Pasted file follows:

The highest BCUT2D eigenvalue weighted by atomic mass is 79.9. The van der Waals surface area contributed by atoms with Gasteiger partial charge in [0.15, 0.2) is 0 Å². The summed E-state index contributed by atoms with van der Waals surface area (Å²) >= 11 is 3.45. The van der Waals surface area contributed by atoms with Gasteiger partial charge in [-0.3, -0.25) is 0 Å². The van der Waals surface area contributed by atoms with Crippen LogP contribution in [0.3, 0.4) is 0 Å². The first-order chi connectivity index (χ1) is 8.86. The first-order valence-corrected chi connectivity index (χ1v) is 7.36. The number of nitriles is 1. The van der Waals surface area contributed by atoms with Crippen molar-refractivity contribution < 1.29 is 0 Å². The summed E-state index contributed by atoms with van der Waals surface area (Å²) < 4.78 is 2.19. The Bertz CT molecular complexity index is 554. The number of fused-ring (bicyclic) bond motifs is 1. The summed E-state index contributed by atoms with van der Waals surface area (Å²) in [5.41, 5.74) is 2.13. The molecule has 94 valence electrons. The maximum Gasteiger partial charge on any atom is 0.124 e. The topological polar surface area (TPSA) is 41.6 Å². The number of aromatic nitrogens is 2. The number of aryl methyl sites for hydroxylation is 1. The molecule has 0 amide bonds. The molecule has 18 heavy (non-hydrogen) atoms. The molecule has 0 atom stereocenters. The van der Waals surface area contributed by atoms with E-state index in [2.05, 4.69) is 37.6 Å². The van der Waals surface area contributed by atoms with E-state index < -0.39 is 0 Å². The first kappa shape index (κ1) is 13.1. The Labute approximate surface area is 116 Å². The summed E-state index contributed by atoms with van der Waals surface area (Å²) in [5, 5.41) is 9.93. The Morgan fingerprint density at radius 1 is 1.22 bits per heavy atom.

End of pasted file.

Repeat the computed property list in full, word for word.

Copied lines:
The highest BCUT2D eigenvalue weighted by atomic mass is 79.9. The van der Waals surface area contributed by atoms with Gasteiger partial charge in [0.15, 0.2) is 0 Å². The summed E-state index contributed by atoms with van der Waals surface area (Å²) >= 11 is 3.45. The van der Waals surface area contributed by atoms with Gasteiger partial charge in [-0.3, -0.25) is 0 Å². The van der Waals surface area contributed by atoms with Crippen LogP contribution in [0.3, 0.4) is 0 Å². The first-order chi connectivity index (χ1) is 8.86. The first-order valence-corrected chi connectivity index (χ1v) is 7.36. The number of nitriles is 1. The van der Waals surface area contributed by atoms with Crippen molar-refractivity contribution < 1.29 is 0 Å². The summed E-state index contributed by atoms with van der Waals surface area (Å²) < 4.78 is 2.19. The Bertz CT molecular complexity index is 554. The number of fused-ring (bicyclic) bond motifs is 1. The summed E-state index contributed by atoms with van der Waals surface area (Å²) in [5.41, 5.74) is 2.13. The molecule has 94 valence electrons. The maximum Gasteiger partial charge on any atom is 0.124 e. The topological polar surface area (TPSA) is 41.6 Å². The number of aromatic nitrogens is 2. The number of aryl methyl sites for hydroxylation is 1. The molecule has 0 amide bonds. The molecule has 18 heavy (non-hydrogen) atoms. The molecule has 0 atom stereocenters. The van der Waals surface area contributed by atoms with E-state index in [2.05, 4.69) is 37.6 Å². The van der Waals surface area contributed by atoms with E-state index < -0.39 is 0 Å². The first kappa shape index (κ1) is 13.1. The Labute approximate surface area is 116 Å². The summed E-state index contributed by atoms with van der Waals surface area (Å²) in [5, 5.41) is 9.93. The Morgan fingerprint density at radius 1 is 1.22 bits per heavy atom.